Stuck in the desperate, cramped living conditions, Santo Domingo’s people learned to constantly wish for something better. Disillusioned by the Night City’s efforts to protect the area, the 6th Street Gang organized around the values of serving and protecting the local community. Since then something has changed…
What is the Santo Domingo District?
As it stands today, Santo Domingo is one of Night City’s oldest districts. Because of its location far from Arasaka’s holdings, Santo Domingo avoided any serious damage from the 4th Corporate War and instead became a shelter for thousands of fleeing Night Citizens.
After its days as a provisional camp, Santo Domingo is now used as a testing ground for industrial projects; corporations demolish many of the old factories just to build new ones.
Arroyo is the industrial heart of the district, featuring old nuclear power plant and a junkyard next to high-tech corporate factories. It’s important for the factories that still run their operations to keep a private security, since anything left behind quickly get overtaken by gangs. Workers from Arroyo live in Rancho Coronado, a self-sufficient cookie-cutter housing district reminiscent of American suburbs from the middle of the 20th century.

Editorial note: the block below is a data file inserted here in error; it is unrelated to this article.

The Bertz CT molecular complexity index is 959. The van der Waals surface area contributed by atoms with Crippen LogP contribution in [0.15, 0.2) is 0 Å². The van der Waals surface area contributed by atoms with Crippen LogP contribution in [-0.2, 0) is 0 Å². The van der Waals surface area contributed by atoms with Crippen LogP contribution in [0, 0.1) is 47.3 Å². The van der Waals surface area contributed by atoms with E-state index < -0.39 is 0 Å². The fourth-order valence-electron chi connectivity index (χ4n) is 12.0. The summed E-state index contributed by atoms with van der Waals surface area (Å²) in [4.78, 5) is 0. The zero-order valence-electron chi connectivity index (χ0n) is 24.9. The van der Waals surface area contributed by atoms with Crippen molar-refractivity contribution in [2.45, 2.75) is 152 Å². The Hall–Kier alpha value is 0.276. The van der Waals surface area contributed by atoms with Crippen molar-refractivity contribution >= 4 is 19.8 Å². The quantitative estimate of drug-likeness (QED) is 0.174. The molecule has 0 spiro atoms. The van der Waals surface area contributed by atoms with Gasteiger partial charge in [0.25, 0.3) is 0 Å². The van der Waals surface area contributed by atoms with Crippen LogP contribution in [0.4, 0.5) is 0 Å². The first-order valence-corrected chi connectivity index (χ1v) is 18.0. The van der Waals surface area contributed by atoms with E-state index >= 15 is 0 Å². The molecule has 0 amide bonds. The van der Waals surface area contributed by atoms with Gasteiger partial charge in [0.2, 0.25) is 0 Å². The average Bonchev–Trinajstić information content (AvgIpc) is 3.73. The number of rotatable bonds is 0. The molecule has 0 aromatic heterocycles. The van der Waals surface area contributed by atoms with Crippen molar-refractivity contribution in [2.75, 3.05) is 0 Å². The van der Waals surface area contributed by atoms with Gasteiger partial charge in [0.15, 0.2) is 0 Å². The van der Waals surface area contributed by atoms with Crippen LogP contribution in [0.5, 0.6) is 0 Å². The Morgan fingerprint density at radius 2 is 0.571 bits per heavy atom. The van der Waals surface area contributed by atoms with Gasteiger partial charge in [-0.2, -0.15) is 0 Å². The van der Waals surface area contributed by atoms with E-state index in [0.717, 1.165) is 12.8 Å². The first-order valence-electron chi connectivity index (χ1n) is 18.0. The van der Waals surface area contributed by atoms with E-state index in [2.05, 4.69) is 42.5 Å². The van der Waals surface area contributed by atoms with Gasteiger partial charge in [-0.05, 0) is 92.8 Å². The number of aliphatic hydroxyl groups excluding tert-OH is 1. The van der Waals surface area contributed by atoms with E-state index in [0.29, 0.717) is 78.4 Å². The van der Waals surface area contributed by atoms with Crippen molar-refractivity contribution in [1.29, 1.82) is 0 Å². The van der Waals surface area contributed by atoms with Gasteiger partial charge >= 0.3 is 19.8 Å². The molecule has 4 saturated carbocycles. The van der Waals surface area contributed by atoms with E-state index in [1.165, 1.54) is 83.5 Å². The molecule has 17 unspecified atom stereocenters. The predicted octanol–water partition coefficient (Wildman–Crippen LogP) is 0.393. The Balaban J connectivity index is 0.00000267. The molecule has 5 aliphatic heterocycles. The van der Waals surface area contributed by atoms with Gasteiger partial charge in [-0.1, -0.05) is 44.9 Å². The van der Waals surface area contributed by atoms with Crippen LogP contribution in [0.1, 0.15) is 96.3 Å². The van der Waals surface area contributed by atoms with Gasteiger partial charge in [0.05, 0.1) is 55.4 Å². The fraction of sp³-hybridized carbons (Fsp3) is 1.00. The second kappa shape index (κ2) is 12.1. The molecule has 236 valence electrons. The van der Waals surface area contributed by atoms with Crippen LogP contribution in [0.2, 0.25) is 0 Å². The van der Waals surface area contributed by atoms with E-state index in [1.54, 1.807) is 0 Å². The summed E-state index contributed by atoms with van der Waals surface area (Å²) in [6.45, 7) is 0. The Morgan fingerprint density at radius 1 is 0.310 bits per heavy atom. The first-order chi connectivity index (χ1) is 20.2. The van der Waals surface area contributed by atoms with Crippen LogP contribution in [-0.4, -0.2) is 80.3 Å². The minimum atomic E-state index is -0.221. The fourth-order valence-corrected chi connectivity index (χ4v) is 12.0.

Those less fortunate scrape a desperate living in crowded megabuildings. The desire for change gave birth to the 6th Street Gang — you can read more about it in the section below.
This section will be updated with locations that will be particularly helpful to V once that information becomes available.
6th Street Gang
Even amidst the iron grip of corporations, the 6th Street Gang found its home in Santo Domingo. Born out of desperate living conditions of its residents and a deep desire for safety, a group of 4th Corporate War veterans formed to protect and serve the community of Vista del Rey.
Unfortunately, the initial goal of filling in the role of dysfunctional Night City Police Department for the local citizens didn’t last long. Today the 6th Street Gang’s interpretation of the law and the concept of “bringing justice to the city” became questionable and self-serving.